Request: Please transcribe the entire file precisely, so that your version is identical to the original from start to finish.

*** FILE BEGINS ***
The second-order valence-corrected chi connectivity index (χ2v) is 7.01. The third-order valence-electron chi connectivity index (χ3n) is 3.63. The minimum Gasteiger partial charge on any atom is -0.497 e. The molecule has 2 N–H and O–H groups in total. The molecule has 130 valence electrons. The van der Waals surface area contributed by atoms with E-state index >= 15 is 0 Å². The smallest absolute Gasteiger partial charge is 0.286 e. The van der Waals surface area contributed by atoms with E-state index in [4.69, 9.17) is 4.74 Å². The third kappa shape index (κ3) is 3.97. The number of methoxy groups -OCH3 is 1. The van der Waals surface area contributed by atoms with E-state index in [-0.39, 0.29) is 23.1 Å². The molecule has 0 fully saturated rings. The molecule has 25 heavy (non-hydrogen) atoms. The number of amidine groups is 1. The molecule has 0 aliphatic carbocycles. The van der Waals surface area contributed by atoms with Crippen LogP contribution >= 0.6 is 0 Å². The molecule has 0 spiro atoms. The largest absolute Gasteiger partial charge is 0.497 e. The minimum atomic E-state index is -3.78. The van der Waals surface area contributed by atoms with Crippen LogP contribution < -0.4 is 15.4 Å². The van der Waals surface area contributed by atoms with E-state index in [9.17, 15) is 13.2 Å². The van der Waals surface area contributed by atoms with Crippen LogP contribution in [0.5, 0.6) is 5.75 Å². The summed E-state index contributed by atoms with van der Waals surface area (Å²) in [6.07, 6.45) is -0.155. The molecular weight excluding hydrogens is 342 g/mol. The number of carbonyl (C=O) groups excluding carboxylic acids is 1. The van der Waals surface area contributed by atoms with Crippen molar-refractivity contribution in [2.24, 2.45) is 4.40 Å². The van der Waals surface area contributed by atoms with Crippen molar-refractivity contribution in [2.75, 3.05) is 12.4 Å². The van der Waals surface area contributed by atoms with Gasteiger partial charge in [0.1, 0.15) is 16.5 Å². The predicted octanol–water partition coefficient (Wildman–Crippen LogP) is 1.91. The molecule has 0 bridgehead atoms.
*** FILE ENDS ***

The second-order valence-corrected chi connectivity index (χ2v) is 7.01. The third-order valence-electron chi connectivity index (χ3n) is 3.63. The minimum Gasteiger partial charge on any atom is -0.497 e. The molecule has 2 N–H and O–H groups in total. The molecule has 130 valence electrons. The van der Waals surface area contributed by atoms with E-state index >= 15 is 0 Å². The smallest absolute Gasteiger partial charge is 0.286 e. The van der Waals surface area contributed by atoms with E-state index in [4.69, 9.17) is 4.74 Å². The third kappa shape index (κ3) is 3.97. The number of methoxy groups -OCH3 is 1. The van der Waals surface area contributed by atoms with E-state index in [-0.39, 0.29) is 23.1 Å². The molecule has 0 fully saturated rings. The molecule has 25 heavy (non-hydrogen) atoms. The number of amidine groups is 1. The molecule has 0 aliphatic carbocycles. The van der Waals surface area contributed by atoms with Crippen LogP contribution >= 0.6 is 0 Å². The molecule has 0 spiro atoms. The largest absolute Gasteiger partial charge is 0.497 e. The minimum atomic E-state index is -3.78. The van der Waals surface area contributed by atoms with Crippen LogP contribution < -0.4 is 15.4 Å². The van der Waals surface area contributed by atoms with E-state index in [9.17, 15) is 13.2 Å². The van der Waals surface area contributed by atoms with Crippen LogP contribution in [0.5, 0.6) is 5.75 Å². The summed E-state index contributed by atoms with van der Waals surface area (Å²) in [6.07, 6.45) is -0.155. The molecular weight excluding hydrogens is 342 g/mol. The number of carbonyl (C=O) groups excluding carboxylic acids is 1. The van der Waals surface area contributed by atoms with Crippen molar-refractivity contribution in [2.24, 2.45) is 4.40 Å². The van der Waals surface area contributed by atoms with Crippen molar-refractivity contribution in [2.75, 3.05) is 12.4 Å². The van der Waals surface area contributed by atoms with Gasteiger partial charge in [0.1, 0.15) is 16.5 Å². The predicted octanol–water partition coefficient (Wildman–Crippen LogP) is 1.91. The molecule has 0 bridgehead atoms.